The Governance of Hawaii: A Study of Territorial Administration

By Robert M. C. Littler | Go to book overview

Territory of Hawaii. There has been much pessimism as to the ultimate fate of the parties unless the present primary law is changed. That law, we may remember, is so loose as to allow any voter to participate in the primary of either or both parties, providing only he does not vote twice for the same office. Of course, the minority party will often try to help the majority party choose its weakest candidate. Whether this is actually done on any large scale is a matter of conjecture. The apology is made for the primary law that all the sugar planters are Republicans, and if their employees had to register publicly their party affiliation and if they declared themselves Democrats, the planters would discriminate against them in business.

But the law could be amended to prevent voters from helping to nominate a man from one party for one office and another man from another party for another office, by merely requiring him to vote in the primary of only one party; and that would not demand that he declare his party affiliation in public.

But party life in Hawaii shows few signs of imminent decease. Probably as long as sugar is the dominant product of the Islands, the Republican party will be the dominant party. Whether the young citizens of Oriental ancestry, as they come of age, will join the Democrats in revolt against the sugar people, as they are sure to be urged to do, is yet to be seen.


BIBLIOGRAPHY

Samuel G. Blythe had an interesting and fairly accurate description of Hawaiian politics in the Saturday Evening Post for December 12, 1925, entitled "Hoo Malimali". Territorial central committees of the two parties both publish books of rules. The Hawaiian corrupt practices act is Revised Laws of Hawaii, 1925, §§ 64-65.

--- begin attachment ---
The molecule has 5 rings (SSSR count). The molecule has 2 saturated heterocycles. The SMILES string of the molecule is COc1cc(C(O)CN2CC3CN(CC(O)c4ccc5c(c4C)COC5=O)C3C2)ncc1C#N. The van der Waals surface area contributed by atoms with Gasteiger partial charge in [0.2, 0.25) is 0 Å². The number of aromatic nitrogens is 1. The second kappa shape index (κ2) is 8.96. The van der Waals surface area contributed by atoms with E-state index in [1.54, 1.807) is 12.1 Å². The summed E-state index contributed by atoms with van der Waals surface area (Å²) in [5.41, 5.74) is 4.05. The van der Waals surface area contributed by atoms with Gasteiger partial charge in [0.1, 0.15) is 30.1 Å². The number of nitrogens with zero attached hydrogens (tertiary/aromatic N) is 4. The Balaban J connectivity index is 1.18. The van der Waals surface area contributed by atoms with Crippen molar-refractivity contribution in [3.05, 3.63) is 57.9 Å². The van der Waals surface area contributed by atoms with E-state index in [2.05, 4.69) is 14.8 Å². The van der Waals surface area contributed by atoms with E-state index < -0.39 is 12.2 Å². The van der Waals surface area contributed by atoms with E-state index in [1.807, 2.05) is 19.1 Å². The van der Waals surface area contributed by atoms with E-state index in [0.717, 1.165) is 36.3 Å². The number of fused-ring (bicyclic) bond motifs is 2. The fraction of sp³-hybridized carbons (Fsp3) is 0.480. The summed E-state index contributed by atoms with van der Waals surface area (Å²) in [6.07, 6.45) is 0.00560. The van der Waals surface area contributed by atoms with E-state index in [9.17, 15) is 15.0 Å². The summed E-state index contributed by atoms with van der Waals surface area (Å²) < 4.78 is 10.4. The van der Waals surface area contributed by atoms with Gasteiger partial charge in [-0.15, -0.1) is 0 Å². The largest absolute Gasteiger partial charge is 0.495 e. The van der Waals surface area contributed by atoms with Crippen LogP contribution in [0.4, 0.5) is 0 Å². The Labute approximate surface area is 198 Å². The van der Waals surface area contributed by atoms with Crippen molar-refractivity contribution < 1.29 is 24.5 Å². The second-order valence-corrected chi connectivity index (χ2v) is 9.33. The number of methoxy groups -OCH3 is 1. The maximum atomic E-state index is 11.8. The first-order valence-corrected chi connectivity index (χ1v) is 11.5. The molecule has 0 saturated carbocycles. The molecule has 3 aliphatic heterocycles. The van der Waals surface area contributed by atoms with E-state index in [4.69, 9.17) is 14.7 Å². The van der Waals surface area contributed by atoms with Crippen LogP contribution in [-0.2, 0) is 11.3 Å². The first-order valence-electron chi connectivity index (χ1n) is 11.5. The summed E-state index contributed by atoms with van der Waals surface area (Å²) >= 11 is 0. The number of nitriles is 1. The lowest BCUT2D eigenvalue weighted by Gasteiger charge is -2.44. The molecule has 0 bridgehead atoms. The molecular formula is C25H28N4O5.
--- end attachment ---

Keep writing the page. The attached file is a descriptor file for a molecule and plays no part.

-94-

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The Governance of Hawaii: A Study of Territorial Administration
Table of contents

Table of contents

  • Stanford Books in World Politics ii
  • Title Page iii
  • Preface vii
  • Table of Contents xv
  • 1- Chapter I the Islands of Hawaii 1
  • Bibliography 14
  • Chapter II- An Independent Nation 16
  • Bibliography 28
  • Chapter III- Hawaii and the Union 29
  • Bibliography 51
  • Chapter IV- The Plan of Government 53
  • Bibliography 63
  • Chapter V- Races and the Government 64
  • Bibliography 81
  • Chapter VI- Parties and Elections 82
  • Bibliography 94
  • Chapter VII- The Legislature 95
  • Bibliography 106
  • Chapter VIII- The Executive Branch 107
  • Bibliography 121
  • Chapter IX- Health and Welfare 122
  • Bibliography 131
  • Chapter X- Education 132
  • Bibliography 146
  • Chapter XI- Public Lands and Public Works 147
  • Bibliography 154
  • Chapter XII- Conservation, Agriculture, and Business 155
  • Bibliography 163
  • Chapter XIII- Finance 165
  • Bibliography 176
  • Chapter XIV- Law and Legal Administration 177
  • Bibliography 186
  • Chapter XV- Honolulu General Government 187
  • Bibliography 193
  • Bibliography 202
  • Chapter XVII- County Government 203
  • Bibliography 210
  • Chapter XVIII- Federal Government in Hawaii 211
  • Bibliography 217
  • Chapter XIX- An Appraisal 218
  • Bibliography 227
  • Appendix A- Hawaiian Pronunciation 229
  • Appendix B 231
  • Appendix C 232
  • Appendix D 235
  • Chapter Iii. the Executive 250
  • Index 273
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